Recent in University Data (page 1 of 3)

Shrubby St. John's Wort Boosts More than Your Mood

Any ethnobotanist will tell you St. John's Wort is well-known to keep some forms of depression in check. It also may lift your spirits knowing skin can benefit from its berries, as a recent study explains.

Lipid Enlightenment: A New Way Forward for Personalized Skin Care

Cosmetic dermatology in some ways replaces and surpasses anti-aging. Many cosmetic and personal care multinationals see it as the next strategic move. And new findings in lipidomics, such as these from the University of Oregon, quickly push the potential forward.

Nano-sized Barrier Repair Buzzing

New research out of Brazil has skin care developers "abuzz" with excitement. Why? Beeswax nanoparticles show potential to improve compromised skin barrier functioning.

Sky Blue's the Limit with Novel Pigment Discovery

New pigment discoveries with applications for cosmetics come along once in a blue moon; or in this case, sky. Researchers in Korea and Japan have developed new inorganic sky-blue pigments with light-absorbing properties.

Manipulating Light in 3D

Researchers from the Australian National University don't take light lightly. In fact, they have mastered the art of manipulating it in what appears to be the best-yet holographic representation in three dimensions. This technology has potential for applications in imaging and augmented reality.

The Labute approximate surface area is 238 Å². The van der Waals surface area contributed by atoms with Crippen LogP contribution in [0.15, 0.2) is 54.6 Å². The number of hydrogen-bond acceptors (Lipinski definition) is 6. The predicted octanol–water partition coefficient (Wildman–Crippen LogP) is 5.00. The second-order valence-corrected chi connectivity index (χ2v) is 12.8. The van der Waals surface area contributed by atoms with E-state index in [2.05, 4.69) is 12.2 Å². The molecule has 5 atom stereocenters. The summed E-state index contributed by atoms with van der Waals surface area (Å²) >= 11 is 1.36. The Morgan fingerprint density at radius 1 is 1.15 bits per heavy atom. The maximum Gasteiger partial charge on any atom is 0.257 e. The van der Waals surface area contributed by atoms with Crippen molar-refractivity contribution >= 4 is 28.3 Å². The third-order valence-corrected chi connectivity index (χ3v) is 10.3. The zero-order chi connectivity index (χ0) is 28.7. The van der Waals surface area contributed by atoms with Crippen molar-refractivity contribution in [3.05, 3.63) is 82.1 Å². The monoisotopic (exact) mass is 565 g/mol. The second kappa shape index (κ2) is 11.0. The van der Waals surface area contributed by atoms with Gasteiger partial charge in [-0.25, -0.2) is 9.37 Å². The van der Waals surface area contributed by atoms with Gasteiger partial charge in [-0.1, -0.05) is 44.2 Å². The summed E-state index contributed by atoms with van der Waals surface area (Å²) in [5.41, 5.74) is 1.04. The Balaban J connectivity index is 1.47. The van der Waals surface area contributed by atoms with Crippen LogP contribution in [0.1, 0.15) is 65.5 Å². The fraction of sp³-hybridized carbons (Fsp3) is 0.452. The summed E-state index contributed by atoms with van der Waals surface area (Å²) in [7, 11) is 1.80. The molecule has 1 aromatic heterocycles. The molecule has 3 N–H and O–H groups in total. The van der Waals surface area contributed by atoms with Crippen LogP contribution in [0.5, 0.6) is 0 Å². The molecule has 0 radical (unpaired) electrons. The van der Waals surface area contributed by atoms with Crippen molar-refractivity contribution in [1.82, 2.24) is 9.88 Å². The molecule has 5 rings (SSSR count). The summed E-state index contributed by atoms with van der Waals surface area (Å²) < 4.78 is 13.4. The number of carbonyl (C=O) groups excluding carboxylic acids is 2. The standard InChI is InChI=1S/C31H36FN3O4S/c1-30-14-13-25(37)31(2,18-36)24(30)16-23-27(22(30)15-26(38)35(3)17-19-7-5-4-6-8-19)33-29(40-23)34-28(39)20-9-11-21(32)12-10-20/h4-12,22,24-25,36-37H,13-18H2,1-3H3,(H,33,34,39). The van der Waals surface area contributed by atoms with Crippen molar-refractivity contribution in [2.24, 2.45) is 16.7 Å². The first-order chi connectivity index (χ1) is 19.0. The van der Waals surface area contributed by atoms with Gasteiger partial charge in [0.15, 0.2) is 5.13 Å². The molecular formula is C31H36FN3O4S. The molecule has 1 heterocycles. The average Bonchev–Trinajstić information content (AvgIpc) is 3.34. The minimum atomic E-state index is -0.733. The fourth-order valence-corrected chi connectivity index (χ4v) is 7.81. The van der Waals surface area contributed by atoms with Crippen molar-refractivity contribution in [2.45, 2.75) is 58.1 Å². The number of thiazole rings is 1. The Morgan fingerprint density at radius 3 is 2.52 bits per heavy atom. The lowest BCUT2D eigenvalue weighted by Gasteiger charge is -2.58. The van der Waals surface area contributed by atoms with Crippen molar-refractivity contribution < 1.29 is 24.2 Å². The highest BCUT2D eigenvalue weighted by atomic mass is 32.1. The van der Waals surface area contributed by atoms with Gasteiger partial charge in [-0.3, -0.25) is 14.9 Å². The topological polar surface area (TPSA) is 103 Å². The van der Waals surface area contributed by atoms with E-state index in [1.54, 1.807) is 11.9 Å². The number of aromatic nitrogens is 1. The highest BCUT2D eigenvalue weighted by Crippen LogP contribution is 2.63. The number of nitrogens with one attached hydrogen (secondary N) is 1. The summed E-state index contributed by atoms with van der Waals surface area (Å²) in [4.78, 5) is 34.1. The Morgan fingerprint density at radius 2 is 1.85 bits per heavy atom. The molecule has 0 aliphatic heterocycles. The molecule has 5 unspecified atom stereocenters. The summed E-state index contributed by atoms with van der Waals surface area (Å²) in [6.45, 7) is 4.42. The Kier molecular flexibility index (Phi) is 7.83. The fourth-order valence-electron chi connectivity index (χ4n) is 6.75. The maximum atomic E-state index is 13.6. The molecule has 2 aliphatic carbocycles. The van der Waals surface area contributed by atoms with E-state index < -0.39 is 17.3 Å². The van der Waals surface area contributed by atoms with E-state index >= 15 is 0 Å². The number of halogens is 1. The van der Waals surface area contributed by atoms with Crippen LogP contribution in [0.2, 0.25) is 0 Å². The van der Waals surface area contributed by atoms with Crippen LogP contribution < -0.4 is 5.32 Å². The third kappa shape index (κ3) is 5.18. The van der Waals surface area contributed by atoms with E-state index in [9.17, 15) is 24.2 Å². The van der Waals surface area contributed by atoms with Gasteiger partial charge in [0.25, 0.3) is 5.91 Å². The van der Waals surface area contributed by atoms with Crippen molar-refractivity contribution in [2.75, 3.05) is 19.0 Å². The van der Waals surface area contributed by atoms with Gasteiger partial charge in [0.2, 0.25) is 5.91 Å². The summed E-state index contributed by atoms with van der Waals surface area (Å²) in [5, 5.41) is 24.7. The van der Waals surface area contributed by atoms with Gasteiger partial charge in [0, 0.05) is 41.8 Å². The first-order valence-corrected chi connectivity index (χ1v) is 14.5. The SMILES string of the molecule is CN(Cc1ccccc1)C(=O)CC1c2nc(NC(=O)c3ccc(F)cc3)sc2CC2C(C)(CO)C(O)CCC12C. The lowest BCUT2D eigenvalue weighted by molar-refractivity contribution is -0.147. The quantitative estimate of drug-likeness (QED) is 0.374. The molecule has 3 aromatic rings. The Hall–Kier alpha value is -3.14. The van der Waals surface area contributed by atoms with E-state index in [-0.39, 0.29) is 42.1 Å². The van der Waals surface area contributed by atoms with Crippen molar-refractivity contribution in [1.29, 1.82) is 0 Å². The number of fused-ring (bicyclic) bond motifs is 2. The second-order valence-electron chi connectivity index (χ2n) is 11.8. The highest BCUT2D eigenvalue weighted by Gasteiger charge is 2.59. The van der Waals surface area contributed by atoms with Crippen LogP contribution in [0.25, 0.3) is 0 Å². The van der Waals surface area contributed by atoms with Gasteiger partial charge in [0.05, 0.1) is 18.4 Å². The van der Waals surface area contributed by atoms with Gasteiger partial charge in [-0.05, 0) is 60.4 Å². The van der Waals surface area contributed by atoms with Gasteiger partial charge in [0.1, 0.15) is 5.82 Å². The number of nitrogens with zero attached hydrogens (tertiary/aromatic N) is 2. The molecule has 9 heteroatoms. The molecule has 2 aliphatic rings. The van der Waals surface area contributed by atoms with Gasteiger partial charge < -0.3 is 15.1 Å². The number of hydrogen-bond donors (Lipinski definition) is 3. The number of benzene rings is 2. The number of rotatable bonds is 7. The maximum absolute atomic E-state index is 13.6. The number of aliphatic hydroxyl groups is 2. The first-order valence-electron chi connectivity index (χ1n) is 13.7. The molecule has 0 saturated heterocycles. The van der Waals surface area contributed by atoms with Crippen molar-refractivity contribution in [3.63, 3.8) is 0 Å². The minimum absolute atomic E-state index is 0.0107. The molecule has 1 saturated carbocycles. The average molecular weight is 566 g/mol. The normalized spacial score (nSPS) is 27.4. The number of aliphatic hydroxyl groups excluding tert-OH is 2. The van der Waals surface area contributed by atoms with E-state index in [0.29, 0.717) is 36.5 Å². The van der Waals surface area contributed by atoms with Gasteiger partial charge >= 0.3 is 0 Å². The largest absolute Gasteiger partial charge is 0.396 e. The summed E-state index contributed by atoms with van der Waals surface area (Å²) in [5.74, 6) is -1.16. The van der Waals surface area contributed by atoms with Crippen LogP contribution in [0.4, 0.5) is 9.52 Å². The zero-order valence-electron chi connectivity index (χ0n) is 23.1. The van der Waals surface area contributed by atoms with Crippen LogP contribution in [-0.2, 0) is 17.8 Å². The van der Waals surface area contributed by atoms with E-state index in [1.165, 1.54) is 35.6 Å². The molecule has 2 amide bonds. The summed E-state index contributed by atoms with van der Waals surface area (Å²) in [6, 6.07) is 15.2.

Eating Mushrooms Could Counteract Advanced Glycation End Products

There's a fungus among us, and it may be more welcomed than ever before if new research out of Japan is corroborated. A preliminary study has shown that consuming mushrooms may decrease the production of advanced glycation end products (AGEs) in skin.

Exposure, Skin Roughness and a New Niche Proposal

How often is your nose the first place to sunburn? Almost always. Swiss researchers wondered what such high exposure could mean for skin topography of the hands, nose, shoulders, cheeks and forehead. Their work points to a new potential market niche.

Wearables Powered by You

Michigan State University is onto the next big thing in wearables: powered by you. Researchers there have developed a film-like device that uses nanotech to harness the energy of human movement and power it.

Hitting the 'Sweet Spot' for Hair Follicle Delivery

Somewhere between small drug molecules and nanoparticles of < 100 nm, there's a sweet spot to deliver active ingredients via their hair follicle. These researchers appear to have found it, using nanogels.

Leapin' Lizards—New Findings Highlight Color-change Mechanisms

Biomimcry is an approach to innovation that identifies "sustainable solutions...by emulating nature’s time-tested designs and processes.” Enter: the East Asian Takydromus lizard.

Synesthesia is Music to Our Feel and Taste Receptors

"One of the next (applications) we could see is whether music can improve or boost skin hydration."

New Research Reveals: Oxidative Stress Acts on Telomeres, but Differently

How does oxidative stress impact telomerase activity? Not quite how researchers at the University of Pittsburgh—and others— thought.

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